Saturday 30 March 2013

Good Friday a good day for expanding our limits, East to Fuengirola - Spain

March 27- 29, 2013

 Estepona is a great little town that we really enjoyed last October so having a couple of days here again was no hardship. We gave the boats’s decks a huge clean to remove the grime build up accumulated from a winter in Gibraltar and a week in the boat yard. True to form as soon as we had everything looking spick and span topside it pored with rain. Over our stay the showers tended to be a little annoying. We’re ready for summer so want the sunshine – Now! Greedy aren’t we.

We've really enjoyed both our stays in Estepona and its excellent marina.

Four different sets of grib weather files plus the local forecast were consulted to produce a consensus that for our 30 nautical mile hop from Estepona to Fuengirola on Good Friday the weather gods would give us a nice 10 to 15 knot following breeze to start with maybe stepping up to 15 to 20 during the day before dropping out late in the afternoon as we approached our destination.  Yeah right!

We were all up before our alarms keen to get underway. We’d planned to leave at 9.00AM but by Eight we’d all had breakfast and were sitting around looking at each other. Rob went ashore on a speculative trip to try to find somewhere open for some fresh bread for lunches and returned with a good news and bad news story. The good news, still hot, very fresh baguettes in hand. The bad news, the marina office wasn’t going to open until 10.00am because of the holiday. Do we hang around for another hour and quarter to get our 10 Euro deposit on facilities access cards back or get underway. After Karen and Marc had dragged themselves out of bed very reluctantly in the first place, neither were ever going to vote for wasting their supreme sacrifice so we donated the money to the Marina and threw the ropes off.

Once outside the breakwaters we elected to fly the asymmetric spinnaker on its own to give it full reign without the mainsail blanketing it in the 12 knot breeze and were quickly getting along at a handy 7-8 knots. As the wind strengthened a little as predicted, the sevens disappeared off the gauge with steady eights and nines quite often popping up. Fast boat speed and almost on the direct lay line. How good was this?

After seeing 9.3 knots of boat speed we had visions of a new record high speed for Alcheringa but as the wind continued to build, we decided discretion was the better part of valour and doused the kite quick as the wind reached 20 knots. We really didn’t want to risk blowing our favourite sail to bits.

Then stepped in Ley de Murphy which a sailing friend assures us is the Spanish translation for Murphy’s Law. In the few minutes it took us to drop and stow the spinnaker and unfurl the genoa, the wind died to well under 10 knots and swung to directly astern. After unsuccessfully  trying to find an acceptable point of sail that would keep the headsail full and provide forward momentum we furled it back away and resorted to the engine.

True to form, within thirty minutes the wind started to come back, and back, and back. In fact, in the time it took us to set ourselves up to raise the mainsail the breeze picked up enough that we went with a reduced sail area at the first reef straight up along with a reefed headsail. Within another thirty minutes we reduced sail further to our second reef point as the wind gauge showed a steady 30 to 35 knots and gusts approaching 40. With the instruments now indicating consistent boat speed of better than eight knots we were again rocking along and very impressed with how the boat handled the unexpected conditions.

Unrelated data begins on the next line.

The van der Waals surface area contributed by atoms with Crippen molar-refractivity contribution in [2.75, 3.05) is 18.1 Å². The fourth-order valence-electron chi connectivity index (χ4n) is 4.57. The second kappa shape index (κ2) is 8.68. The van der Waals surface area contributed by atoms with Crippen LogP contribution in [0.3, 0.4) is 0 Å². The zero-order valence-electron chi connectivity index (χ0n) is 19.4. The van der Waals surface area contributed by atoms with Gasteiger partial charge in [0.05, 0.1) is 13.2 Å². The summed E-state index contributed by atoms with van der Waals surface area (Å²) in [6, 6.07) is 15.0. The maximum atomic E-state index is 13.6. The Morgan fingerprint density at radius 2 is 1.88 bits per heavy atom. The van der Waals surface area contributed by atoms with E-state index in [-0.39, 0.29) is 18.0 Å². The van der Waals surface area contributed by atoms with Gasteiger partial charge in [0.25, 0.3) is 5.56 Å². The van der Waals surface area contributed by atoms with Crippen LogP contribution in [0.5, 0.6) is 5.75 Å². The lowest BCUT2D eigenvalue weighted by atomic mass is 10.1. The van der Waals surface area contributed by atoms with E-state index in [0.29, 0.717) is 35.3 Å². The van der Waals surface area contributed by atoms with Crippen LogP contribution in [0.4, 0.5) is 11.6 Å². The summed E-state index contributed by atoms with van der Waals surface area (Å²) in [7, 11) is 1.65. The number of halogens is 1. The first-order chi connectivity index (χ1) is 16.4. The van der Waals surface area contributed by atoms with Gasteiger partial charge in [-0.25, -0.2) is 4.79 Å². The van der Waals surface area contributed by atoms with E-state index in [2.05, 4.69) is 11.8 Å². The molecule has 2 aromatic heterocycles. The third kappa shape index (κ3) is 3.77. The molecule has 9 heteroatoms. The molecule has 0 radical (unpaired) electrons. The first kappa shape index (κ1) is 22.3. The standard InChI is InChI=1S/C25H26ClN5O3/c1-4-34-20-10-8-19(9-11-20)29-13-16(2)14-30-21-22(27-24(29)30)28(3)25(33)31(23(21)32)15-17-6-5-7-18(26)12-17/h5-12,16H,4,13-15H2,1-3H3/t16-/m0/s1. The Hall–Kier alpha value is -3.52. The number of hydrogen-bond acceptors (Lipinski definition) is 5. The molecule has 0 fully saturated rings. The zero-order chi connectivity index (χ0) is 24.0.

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After a couple of hours of fast downwind sailing, surfing down waves and steering a slalom course through endless fish trap buoys,  we rounded the point of Punta Calaburras and the land blanked out some of the wind and all of the sea state so we enjoyed sheltered waters approaching Fuengirola. The breeze fell to under 15 knots and we were now sailing in dead flat water. We could have put more sail up and maintained our pace but elected to enjoy an effortless four knot cruise for the last couple of miles to the harbour.  It was a very pleasant wind down after the fun of surfing down waves in near forty knots.


The Spanish coast is rife with fish trsps marked by buoys like this creating a slalom course for us zig zag through and keeping us on our toes.

Make no mistake, we are cruisers not racers and would never intentionally choose to sail in 40 knots of wind, but, having been there and done that today, we couldn’t help but feel a huge boost of confidence in both Alacheringa’s and our ability to handle heavier weather if and when required.

We did a bit of zig zagging in the westerly wind. You can see where we came about to raise the mainsail
34.02 nautical miles - max speed 9.3 knots - average 6.1 knots
There is a small but nice looking marina and Fuengirola but on entering through the breakwaters we found a wide and very well protected beach within beckoning us to anchor out. We dropped the pick in three metres of water and hooked in very solidly to the sand bottom which proved to be a good thing seeing the wind picked back up to 20 knots soon after we poured the celebratory G & T’s to mark another successful day on the water. Any yachty friends who find themselves in this part of the world can be assured Fuengirola is an excellent anchorage in anything other than an Easterly wind.


Alcheringa. anchored in the well protected waters off the beach ar Fuengirola

Tomorrow morning we’ll go ashore and find out what the town has in store for us.


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